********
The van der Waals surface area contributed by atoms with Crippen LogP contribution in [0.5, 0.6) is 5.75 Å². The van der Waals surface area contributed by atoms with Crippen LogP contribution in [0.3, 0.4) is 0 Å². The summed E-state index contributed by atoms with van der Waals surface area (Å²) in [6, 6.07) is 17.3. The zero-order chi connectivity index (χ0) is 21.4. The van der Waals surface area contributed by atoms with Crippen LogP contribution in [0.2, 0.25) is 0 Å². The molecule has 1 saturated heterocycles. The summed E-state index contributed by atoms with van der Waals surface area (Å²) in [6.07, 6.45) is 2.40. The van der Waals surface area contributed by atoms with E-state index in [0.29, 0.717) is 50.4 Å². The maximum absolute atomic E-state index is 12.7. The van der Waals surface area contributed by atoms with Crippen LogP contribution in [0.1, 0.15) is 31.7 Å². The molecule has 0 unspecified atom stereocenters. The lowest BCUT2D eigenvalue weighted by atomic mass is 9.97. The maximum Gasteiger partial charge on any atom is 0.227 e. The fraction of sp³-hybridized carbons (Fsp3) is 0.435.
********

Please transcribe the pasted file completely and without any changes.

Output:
The van der Waals surface area contributed by atoms with Crippen LogP contribution in [0.5, 0.6) is 5.75 Å². The van der Waals surface area contributed by atoms with Crippen LogP contribution in [0.3, 0.4) is 0 Å². The summed E-state index contributed by atoms with van der Waals surface area (Å²) in [6, 6.07) is 17.3. The zero-order chi connectivity index (χ0) is 21.4. The van der Waals surface area contributed by atoms with Crippen LogP contribution in [0.2, 0.25) is 0 Å². The molecule has 1 saturated heterocycles. The summed E-state index contributed by atoms with van der Waals surface area (Å²) in [6.07, 6.45) is 2.40. The van der Waals surface area contributed by atoms with E-state index in [0.29, 0.717) is 50.4 Å². The maximum absolute atomic E-state index is 12.7. The van der Waals surface area contributed by atoms with Crippen LogP contribution in [0.1, 0.15) is 31.7 Å². The molecule has 0 unspecified atom stereocenters. The lowest BCUT2D eigenvalue weighted by atomic mass is 9.97. The maximum Gasteiger partial charge on any atom is 0.227 e. The fraction of sp³-hybridized carbons (Fsp3) is 0.435.